Welders use hand-welding or flame-cutting equipment to weld or join metal components or to fill holes, indentations or seams of fabricated metal products.
Welding, soldering and brazing workers need good eyesight, hand-eye coordination, and manual dexterity, along with good math, problem-solving and communication skills. They should be able to concentrate on detailed work for long periods and be able to bend, stoop and work in awkward positions. In addition, welders increasingly must be willing to receive training and perform tasks required in other production jobs.
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Welders can advance to more skilled welding jobs with additional training and experience. For example, they may become welding technicians, supervisors, inspectors or instructors. Some experienced welders open their own repair shops. Other welders, especially those who obtain a bachelor’s degree or have many years of experience, may become welding engineers.
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Training for welding, soldering and brazing workers can range from a few weeks of school or on-the-job training for low-skilled positions to several years of combined school and on-the-job training for highly skilled jobs. Formal training is available in high schools and postsecondary institutions, such as vocationaltechnical institutes, community colleges and private welding, soldering and brazing schools. Some employers are willing to hire inexperienced entry-level workers and train them on the job, but many prefer to hire workers who have been through formal training programs.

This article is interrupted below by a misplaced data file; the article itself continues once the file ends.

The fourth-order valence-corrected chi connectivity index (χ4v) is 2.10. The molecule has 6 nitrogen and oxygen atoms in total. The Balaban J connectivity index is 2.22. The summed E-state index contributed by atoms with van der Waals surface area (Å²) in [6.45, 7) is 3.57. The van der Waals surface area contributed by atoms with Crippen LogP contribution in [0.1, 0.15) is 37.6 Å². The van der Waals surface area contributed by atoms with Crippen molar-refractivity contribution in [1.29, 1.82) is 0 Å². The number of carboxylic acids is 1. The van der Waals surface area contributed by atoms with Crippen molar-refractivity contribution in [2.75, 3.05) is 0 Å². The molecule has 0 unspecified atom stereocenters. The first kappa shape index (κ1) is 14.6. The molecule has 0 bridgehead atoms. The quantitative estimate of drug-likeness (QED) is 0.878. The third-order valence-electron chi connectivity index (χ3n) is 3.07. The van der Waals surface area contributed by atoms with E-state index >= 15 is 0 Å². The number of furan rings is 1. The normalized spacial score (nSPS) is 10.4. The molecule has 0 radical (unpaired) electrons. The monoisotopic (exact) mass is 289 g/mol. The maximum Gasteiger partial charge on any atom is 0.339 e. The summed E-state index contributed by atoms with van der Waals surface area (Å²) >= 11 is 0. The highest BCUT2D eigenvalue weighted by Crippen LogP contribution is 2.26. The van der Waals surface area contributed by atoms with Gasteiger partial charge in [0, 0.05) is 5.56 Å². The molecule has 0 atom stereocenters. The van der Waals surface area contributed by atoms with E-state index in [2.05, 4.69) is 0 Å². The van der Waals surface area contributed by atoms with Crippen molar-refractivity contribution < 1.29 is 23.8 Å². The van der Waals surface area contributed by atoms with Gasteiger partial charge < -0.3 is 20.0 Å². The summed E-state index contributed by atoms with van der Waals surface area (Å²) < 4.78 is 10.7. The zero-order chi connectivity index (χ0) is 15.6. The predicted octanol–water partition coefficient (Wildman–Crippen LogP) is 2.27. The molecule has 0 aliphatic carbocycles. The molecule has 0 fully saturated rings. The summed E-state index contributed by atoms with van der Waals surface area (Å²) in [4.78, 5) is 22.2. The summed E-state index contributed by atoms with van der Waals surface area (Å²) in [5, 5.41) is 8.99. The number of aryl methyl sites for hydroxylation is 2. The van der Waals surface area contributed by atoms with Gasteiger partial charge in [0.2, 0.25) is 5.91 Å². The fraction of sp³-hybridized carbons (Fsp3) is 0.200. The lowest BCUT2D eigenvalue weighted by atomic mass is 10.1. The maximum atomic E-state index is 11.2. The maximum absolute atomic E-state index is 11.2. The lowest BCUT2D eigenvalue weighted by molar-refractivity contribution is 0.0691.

Courses in blueprint reading, shop mathematics, mechanical drawing, physics, chemistry and metallurgy are helpful. An understanding of electricity also is very helpful, and knowledge of computers is gaining importance, especially for welding, soldering and brazing machine operators, who are becoming more responsible for programming robots and other computer-controlled machines.
Because understanding the welding process and inspecting welds is important for both welders and welding machine operators, companies hiring machine operators prefer workers with a background in welding.
High school diploma or equivalent plus vocational training, OJT or an AAS. Certifications: AWS/ASME.
Some welding positions require general certifications in welding or certifications in specific skills such as inspection or robotic welding. The American Welding Society certification courses are offered at many welding schools. Some employers have developed their own internal certification tests. Some employers are willing to pay training and testing costs for employees while others require workers to pay for classes and certification themselves.